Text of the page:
BLM considers large land exchange in Grand County
The Colorado Rockies are a unique environment where the rugged individualism embodied by many who call the high country home is immediately juxtaposed against a backdrop of communal ownership of land in the form of national forests, national parks and Bureau of Land Management (BLM) rangeland.
Soon citizens of Grand County will have a chance to directly influence management of publicly owned lands as the BLM considers a large land exchange focused primarily around the confluence of the Blue and Colorado Rivers and near Green Mountain Reservoir. The exchange is still in early phases of consideration and the BLM is seeking comment from the public. The agency will hold two public open houses to provide forums for input on the idea.
“We will only complete this exchange if we determine it is in the public’s interest. Land exchanges involve trade-offs, so we want to hear what the public thinks about this proposal,” stated Stephanie Odell, Kremmling Field Manager for the BLM. “We are considering this exchange because of the potential to increase public access and important big-game winter range on public lands.”
The exchange proposal, called the Blue Valley Land Exchange, would see 1,489-acres of land in Grand County, a total of nine parcels, exchanged for 1,832 acres of mostly privately owned lands in Grand and Summit counties, much of which is owned by the Blue Valley Ranch, the proponent of the exchange.
According to a press release issued by the BLM announcing the public open house meetings, “the land exchange would be completed based on an appraised value-for-value basis, rather than acre-for-acre.” The release also states, “the exchange would result in the BLM and public gaining access to nearly a mile of Blue River frontage near the confluence with the Colorado River, plus an additional 1.66 miles of river frontage that is currently inaccessible except by floating. In return, the BLM would relinquish title to 400 acres of land that provides 0.3 miles of walk-in Blue River fishing access near the Trough Road.”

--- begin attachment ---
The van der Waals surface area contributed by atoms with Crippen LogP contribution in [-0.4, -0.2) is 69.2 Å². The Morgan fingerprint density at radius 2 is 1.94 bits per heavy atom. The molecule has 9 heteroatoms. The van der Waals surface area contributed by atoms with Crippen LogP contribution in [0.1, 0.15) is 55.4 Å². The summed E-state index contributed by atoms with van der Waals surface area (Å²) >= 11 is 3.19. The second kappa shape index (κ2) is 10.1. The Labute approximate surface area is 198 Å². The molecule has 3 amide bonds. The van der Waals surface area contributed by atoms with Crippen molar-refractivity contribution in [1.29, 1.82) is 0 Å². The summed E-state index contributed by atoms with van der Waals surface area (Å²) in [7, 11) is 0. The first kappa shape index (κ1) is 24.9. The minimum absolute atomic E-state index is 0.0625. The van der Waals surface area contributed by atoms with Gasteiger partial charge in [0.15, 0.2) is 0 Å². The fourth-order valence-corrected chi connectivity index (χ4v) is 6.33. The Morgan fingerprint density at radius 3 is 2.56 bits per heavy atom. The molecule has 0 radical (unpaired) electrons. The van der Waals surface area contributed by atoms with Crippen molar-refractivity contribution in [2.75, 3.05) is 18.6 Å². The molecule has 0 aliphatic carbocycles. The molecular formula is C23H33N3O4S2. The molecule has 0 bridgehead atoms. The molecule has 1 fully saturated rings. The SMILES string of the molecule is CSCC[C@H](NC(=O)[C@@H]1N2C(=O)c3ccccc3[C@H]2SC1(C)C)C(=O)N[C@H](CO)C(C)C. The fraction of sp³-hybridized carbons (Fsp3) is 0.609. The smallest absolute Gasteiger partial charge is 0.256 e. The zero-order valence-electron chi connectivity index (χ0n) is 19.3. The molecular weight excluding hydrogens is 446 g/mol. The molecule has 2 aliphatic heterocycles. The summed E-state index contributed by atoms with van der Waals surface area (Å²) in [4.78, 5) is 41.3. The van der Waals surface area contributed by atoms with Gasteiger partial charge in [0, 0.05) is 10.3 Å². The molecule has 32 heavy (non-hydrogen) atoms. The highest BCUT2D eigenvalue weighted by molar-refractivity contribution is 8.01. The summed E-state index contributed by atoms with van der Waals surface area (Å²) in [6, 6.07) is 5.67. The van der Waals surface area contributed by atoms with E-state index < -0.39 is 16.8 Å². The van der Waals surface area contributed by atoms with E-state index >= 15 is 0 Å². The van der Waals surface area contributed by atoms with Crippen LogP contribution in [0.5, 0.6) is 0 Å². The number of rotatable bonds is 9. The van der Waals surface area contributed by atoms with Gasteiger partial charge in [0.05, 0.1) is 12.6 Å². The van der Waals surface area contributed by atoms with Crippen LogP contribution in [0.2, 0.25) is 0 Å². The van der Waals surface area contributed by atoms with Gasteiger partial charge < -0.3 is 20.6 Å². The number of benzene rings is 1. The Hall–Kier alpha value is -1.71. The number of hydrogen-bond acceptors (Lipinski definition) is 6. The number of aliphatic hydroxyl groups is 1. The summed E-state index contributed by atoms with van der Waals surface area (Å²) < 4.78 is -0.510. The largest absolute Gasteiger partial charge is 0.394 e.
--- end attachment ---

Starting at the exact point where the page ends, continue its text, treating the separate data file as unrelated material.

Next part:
According to the BLM’s press release over half the acreage currently administered by the BLM that is being considered for the exchange is surrounded by private land with no public access. “The majority of other BLM lands considered for exchange are small, isolated parcels that receive little public use,” the release states.
The BLM release also states that if the exchange does go through Blue Valley Ranch has agreed to fund several projects for improvement of public lands including facilities for float boaters, wheelchair accessible fishing platforms, trails and parking areas.
The two open house for public comment will be held later in May. An open house in Silverthorne in the Summit County Library North Branch will be held on May 23 from 4 p.m. to 7 p.m. An open house in Kremmling will be held on May 24 at the Grand County Extension office located at the Fairgrounds, also from 4 p.m. to 7 p.m.
The public is requested to make comment and can stop by the open houses any time during the listed hours to make their written comment. Officials from the BLM will be on hand during the open houses to answer questions and provide more information. More information on the proposal can be found at ww.blm.gov/co/kfo
Comments can also be submitted via email, to email@example.com, faxed to 970-724-3066 or mailed to 2103 E. Park Avenue, P.O. Box 68, Kremmling, CO 80459.
Please be aware that any comments made to the BLM on the issue, including any personal identifying information you may include, may be made publically available at any time. The release from the BLM states, “while you can ask us in your comment to withhold your personal information form public view, we cannot guarantee that we will be able to do so.”
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After their soccer game Saturday, the Grand County Wildcats suited up for a very different type of game.